Monday, February 25, 2013
Democratic Sen. Janet Howell calls compromise — expected to raise $880 million a year for roads and mass transit —"truly the best we're going to get."
Monday, February 25
By Stephen Nielsen Capital News Service A divided Virginia Senate this weekend passed Gov. Bob McDonnell’s signature issue of the 2013 legislative session — a bill to overhaul the state’s system for funding transportation. Just hours before the session’s end, the Senate voted 25-15 for a bill that would raise about $880 million a year more for roads and mass transit by increasing sales taxes while lowering fuel tax. The debate over how to increase revenue continued right up to the vote. Among Arlington's representatives in the Senate, state Sen. Adam Ebbin, D-Alexandria, voted against the measure. Sens. Janet Howell, D-Reston, and Barbara Favola, D-Arlington, voted for it. “This isn’t any bill. This is the only bill,” said Senate Majority …
Thursday, February 7, 2013
Jail time no longer a maximum penalty under proposed law.
Jail time is no longer on the table as a maximum penalty as state lawmakers look to tighten Virginia's texting-while-driving law. The Old Dominion is in line to increase the fines for such offenses, though, and to give law enforcement the power to stop drivers solely for texting. House Bill 1907, which passed this week on a 92-4 vote, increases the fine upon conviction to $250 — up from $20 — for the first texting-while-driving offense and $500 for each subsequent conviction. The bill makes texting while driving an aggravating circumstance to reckless driving, and so anyone convicted such would face a mandatory minimum $500 penalty if they were texting while they were driving recklessly. Further, texting while driving would constitute a …
Wednesday, February 6, 2013
Supporters 'optimistic' about bill becoming law next year.
The Virginia DREAM Act — legislation that would have allowed children of illegal immigrants to receive in-state college tuition — has died in Richmond, but supporters are optimistic the bill will pass next year. "I was encouraged," said Del. Tom Rust, R-Herndon. "The bill has never gotten this far before. In fact, it's never gotten anywhere. I was encouraged by the response. It got a lot of support. I will be introducing it again next year, and I will be working on it between now and then." For the past seven years, similar legislation has died in a House subcommittee. This year, though, the measure enjoyed bipartisan, unanimous support on the subcommittee level, and it then passed the full House Education Committee with a 17-4 vote. It …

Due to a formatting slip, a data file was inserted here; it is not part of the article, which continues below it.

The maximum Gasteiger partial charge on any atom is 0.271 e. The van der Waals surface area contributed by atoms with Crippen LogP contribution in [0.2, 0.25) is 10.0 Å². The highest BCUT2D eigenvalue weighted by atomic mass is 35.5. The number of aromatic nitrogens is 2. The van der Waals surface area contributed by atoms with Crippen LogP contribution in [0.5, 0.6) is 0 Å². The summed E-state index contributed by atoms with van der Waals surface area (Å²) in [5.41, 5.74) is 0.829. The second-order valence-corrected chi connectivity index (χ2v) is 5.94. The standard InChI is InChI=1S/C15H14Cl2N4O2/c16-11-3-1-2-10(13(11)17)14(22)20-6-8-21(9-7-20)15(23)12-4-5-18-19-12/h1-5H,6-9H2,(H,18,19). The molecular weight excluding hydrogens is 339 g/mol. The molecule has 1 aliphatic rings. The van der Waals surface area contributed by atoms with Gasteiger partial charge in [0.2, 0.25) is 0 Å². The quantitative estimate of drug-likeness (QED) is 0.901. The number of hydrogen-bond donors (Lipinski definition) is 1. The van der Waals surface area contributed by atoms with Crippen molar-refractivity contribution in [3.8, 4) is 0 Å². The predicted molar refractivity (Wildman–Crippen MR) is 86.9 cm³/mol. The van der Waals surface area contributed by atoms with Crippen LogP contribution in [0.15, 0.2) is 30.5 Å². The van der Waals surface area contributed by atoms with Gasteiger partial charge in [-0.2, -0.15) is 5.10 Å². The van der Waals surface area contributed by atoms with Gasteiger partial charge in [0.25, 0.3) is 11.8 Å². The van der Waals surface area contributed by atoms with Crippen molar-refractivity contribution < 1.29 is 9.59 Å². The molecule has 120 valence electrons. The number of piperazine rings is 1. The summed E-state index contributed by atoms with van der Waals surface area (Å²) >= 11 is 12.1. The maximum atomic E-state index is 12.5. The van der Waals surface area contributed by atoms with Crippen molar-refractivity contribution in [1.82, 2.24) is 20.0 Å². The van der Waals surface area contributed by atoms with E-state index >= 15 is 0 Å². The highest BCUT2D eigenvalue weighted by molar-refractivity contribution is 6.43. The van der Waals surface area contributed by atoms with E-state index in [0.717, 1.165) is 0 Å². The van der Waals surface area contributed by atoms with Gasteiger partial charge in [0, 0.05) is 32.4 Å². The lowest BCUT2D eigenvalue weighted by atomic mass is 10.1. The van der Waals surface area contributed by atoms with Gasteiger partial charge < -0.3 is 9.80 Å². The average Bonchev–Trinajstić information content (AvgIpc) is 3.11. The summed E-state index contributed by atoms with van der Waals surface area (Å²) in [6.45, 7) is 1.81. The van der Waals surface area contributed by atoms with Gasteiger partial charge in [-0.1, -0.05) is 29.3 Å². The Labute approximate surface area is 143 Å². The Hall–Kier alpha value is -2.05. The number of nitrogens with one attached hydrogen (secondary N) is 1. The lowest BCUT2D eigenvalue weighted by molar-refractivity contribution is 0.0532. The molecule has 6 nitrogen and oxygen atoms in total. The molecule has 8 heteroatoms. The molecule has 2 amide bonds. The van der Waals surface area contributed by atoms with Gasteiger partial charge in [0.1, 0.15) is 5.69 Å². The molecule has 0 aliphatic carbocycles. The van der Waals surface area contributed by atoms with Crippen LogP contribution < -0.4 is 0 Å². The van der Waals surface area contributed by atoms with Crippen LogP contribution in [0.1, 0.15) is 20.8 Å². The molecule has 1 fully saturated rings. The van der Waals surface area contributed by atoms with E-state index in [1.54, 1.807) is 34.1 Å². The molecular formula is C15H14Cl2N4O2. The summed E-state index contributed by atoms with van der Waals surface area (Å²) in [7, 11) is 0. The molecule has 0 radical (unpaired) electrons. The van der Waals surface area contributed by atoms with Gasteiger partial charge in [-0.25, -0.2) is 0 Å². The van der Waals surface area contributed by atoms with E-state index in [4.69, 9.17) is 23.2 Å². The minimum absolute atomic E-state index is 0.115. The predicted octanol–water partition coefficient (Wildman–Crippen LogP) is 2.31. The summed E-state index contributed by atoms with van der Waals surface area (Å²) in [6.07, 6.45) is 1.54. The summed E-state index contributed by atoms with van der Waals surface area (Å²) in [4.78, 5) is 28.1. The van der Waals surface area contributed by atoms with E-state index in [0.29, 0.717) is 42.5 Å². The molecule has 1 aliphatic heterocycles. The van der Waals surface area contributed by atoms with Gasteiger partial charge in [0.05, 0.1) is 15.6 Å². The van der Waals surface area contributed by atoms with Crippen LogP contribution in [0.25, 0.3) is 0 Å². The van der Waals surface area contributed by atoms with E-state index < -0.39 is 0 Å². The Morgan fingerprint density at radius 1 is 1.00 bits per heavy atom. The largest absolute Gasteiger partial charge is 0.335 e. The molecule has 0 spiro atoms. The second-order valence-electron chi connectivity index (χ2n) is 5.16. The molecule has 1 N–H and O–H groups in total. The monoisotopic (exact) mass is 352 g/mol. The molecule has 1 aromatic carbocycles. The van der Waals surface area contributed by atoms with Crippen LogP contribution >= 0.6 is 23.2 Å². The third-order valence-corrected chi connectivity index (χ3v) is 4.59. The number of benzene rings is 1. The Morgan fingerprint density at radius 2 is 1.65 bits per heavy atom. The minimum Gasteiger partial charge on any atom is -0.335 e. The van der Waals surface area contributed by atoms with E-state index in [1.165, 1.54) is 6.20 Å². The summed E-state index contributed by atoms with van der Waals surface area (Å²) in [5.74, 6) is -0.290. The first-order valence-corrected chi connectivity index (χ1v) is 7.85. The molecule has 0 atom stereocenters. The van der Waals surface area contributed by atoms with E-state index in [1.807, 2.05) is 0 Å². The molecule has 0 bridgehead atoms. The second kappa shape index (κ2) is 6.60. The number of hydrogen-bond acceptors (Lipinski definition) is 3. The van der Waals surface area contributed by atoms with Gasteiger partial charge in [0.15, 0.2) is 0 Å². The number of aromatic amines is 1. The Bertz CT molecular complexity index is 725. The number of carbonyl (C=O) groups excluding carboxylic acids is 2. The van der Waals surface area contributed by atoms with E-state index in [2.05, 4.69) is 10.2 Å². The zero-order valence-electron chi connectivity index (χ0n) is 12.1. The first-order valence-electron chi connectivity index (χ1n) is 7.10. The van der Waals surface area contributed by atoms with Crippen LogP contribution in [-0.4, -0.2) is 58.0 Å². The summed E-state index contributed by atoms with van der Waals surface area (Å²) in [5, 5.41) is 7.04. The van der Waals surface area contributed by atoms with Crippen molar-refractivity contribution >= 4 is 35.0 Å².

Sunday, February 3, 2013
State Sen. Adam Ebbin co-sponsored legislation.
Sunday, February 3
By Shelby Mertens Capital News Service Starting in 2017, Virginia voters could have the opportunity to reelect the governor to a second consecutive term if the House joins the Senate in seeking to amend the state’s Constitution. The Senate has approved a proposed constitutional amendment to allow governors to serve two terms in a row. The vote last week was 25-15. The resolution now moves to the House of Delegates, where its fate is uncertain. “I’m not real optimistic about its chances, but I think it’s the right thing to do,” said Sen. John Miller, D-Newport News. "We ought to give the voters the opportunity to decide whether a governor should keep his job and be reelected." Virginia is the only state that does not allow governors to …
Tuesday, January 29, 2013
Arlington delegate's legislation, modeled after federal DREAM Act, moved forward Tuesday night.
A bill that would allow certain undocumented students to receive in-state college tuition in Virginia cleared a key legislative hurdle Tuesday night and could see further consideration Wednesday morning. "This has been a very good day for this issue," state Del. Alfonso Lopez, D-Arlington, told Patch late Tuesday. "I'm overjoyed that it's gotten this far. But the fact is that we've got a lot of work to do still. And I'm going to continue working with Republicans and Democrats to hopefully bring this home." Lopez introduced legislation modeled after the federal DREAM Act. Lawmakers on Tuesday combined it with a similar bill put forth by Del. Tom Rust, a Herndon Republican and chairman of the House Higher Education Subcommittee, and …
Friday, January 25, 2013
Petersen: Republican effort to end winner-take-all system is 'anti-Democratic'